Baby Loss Awareness Week

Part of the debate – in the House of Commons at 6:35 pm on 9th October 2018.

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Photo of Antoinette Sandbach Antoinette Sandbach Conservative, Eddisbury 6:35 pm, 9th October 2018

I certainly join the hon. Gentleman in praising his constituents’ work in memory of Tiger Lily. Let me also refer to the story of Fiona Crack and her daughter Willow. Fiona went to speak to the hon. Gentleman’s constituents, and there is a detailed account on the BBC’s website, highlighting the way in which they have turned a negative into a positive in commemorating the memory of Tiger Lily and the steps that they are taking to help other parents in their grief. I believe that they help with the memory boxes; I have a memory box at home, and I know how valuable that is.

I think that there has been a real uptick and a real positive story to tell this year, given the policy wins that have come from the Government. We know that we must address these challenges, but we have come a huge way in the last three years, and we have won important changes in policy.

Members may be wondering what they can do to drive the changes that we need. First and foremost, they can join me in encouraging the Minister to fully fund the national bereavement care pathway into 2019-20, so that it is embedded and becomes the national standard for best practice. I hope that the Minister will have something to say about that when he winds up the debate. Secondly, Members on both sides of the House can engage with their local charities who help those who have lost a child, as, indeed, many of their constituents have. I know that many Members are present because of the work that their constituents have done, or because of their own experiences.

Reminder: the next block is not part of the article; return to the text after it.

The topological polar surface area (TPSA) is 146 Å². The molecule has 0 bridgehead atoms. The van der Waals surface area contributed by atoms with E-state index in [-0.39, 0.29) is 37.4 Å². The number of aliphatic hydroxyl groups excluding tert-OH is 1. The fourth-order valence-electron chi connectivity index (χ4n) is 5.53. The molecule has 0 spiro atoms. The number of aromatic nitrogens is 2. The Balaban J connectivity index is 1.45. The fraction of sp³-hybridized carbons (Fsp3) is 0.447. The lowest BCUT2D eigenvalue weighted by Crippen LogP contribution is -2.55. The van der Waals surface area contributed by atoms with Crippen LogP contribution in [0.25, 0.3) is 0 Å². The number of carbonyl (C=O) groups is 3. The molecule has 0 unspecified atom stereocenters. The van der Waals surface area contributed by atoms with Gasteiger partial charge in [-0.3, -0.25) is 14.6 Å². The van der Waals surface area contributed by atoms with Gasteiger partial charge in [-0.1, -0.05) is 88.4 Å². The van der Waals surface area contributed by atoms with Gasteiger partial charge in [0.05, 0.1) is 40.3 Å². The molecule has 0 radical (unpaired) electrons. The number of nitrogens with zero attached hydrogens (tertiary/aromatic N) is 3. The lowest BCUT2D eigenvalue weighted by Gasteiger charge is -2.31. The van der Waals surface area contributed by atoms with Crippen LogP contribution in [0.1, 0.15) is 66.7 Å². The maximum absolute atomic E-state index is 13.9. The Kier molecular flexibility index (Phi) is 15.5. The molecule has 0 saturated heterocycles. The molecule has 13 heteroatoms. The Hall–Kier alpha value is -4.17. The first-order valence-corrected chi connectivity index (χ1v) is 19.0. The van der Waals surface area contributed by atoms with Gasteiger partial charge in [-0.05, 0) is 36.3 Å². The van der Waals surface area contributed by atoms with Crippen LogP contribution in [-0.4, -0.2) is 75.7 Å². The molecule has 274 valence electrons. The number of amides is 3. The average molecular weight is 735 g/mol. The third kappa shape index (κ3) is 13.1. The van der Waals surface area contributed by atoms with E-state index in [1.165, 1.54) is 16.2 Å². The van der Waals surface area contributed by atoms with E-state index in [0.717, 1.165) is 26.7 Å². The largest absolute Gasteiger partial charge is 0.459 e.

Members can also help to promote the national bereavement care pathway in their constituencies. We have seen from the pilot that it works, but political support and public awareness are crucial to ensuring that it is embedded throughout the UK. If Members leave this debate with one thing in their minds, let it be the testimony of a grieving parent who experienced the pathway:

“I was shocked at the level of care. I thought ‘this is the NHS, why are they making such an effort for me?’
I didn’t know care like this existed and I was blown away by it—my expectations were exceeded in every way”.

We have all benefited from amazing care from our NHS, but sometimes it does not have all the tools that it needs. The national bereavement care pathway gives it the tools that it needs to deal with this very difficult issue, and we must work to ensure that it is put in place throughout the country.